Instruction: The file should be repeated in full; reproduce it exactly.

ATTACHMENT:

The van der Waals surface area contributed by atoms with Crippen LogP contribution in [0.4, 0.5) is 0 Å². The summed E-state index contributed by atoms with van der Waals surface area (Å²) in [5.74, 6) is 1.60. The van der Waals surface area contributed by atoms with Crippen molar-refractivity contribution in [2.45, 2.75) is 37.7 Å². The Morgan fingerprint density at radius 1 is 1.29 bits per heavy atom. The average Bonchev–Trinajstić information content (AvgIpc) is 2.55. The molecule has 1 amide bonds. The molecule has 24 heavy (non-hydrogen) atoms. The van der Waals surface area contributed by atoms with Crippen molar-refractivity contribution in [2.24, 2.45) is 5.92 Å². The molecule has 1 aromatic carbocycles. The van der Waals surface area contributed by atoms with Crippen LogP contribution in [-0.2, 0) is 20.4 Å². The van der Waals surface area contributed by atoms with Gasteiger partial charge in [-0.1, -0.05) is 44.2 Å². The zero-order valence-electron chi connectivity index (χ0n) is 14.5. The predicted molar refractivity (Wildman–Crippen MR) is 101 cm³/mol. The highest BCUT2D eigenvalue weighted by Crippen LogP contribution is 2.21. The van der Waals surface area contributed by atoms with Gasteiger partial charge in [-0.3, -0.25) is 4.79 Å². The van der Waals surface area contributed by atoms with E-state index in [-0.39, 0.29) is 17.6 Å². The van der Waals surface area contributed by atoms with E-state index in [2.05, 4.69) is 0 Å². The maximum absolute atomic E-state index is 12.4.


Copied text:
The van der Waals surface area contributed by atoms with Crippen LogP contribution in [0.4, 0.5) is 0 Å². The summed E-state index contributed by atoms with van der Waals surface area (Å²) in [5.74, 6) is 1.60. The van der Waals surface area contributed by atoms with Crippen molar-refractivity contribution in [2.45, 2.75) is 37.7 Å². The Morgan fingerprint density at radius 1 is 1.29 bits per heavy atom. The average Bonchev–Trinajstić information content (AvgIpc) is 2.55. The molecule has 1 amide bonds. The molecule has 24 heavy (non-hydrogen) atoms. The van der Waals surface area contributed by atoms with Crippen molar-refractivity contribution in [2.24, 2.45) is 5.92 Å². The molecule has 1 aromatic carbocycles. The van der Waals surface area contributed by atoms with Crippen LogP contribution in [-0.2, 0) is 20.4 Å². The van der Waals surface area contributed by atoms with Gasteiger partial charge in [-0.1, -0.05) is 44.2 Å². The zero-order valence-electron chi connectivity index (χ0n) is 14.5. The predicted molar refractivity (Wildman–Crippen MR) is 101 cm³/mol. The highest BCUT2D eigenvalue weighted by Crippen LogP contribution is 2.21. The van der Waals surface area contributed by atoms with Gasteiger partial charge in [-0.3, -0.25) is 4.79 Å². The van der Waals surface area contributed by atoms with E-state index in [-0.39, 0.29) is 17.6 Å². The van der Waals surface area contributed by atoms with E-state index in [2.05, 4.69) is 0 Å². The maximum absolute atomic E-state index is 12.4.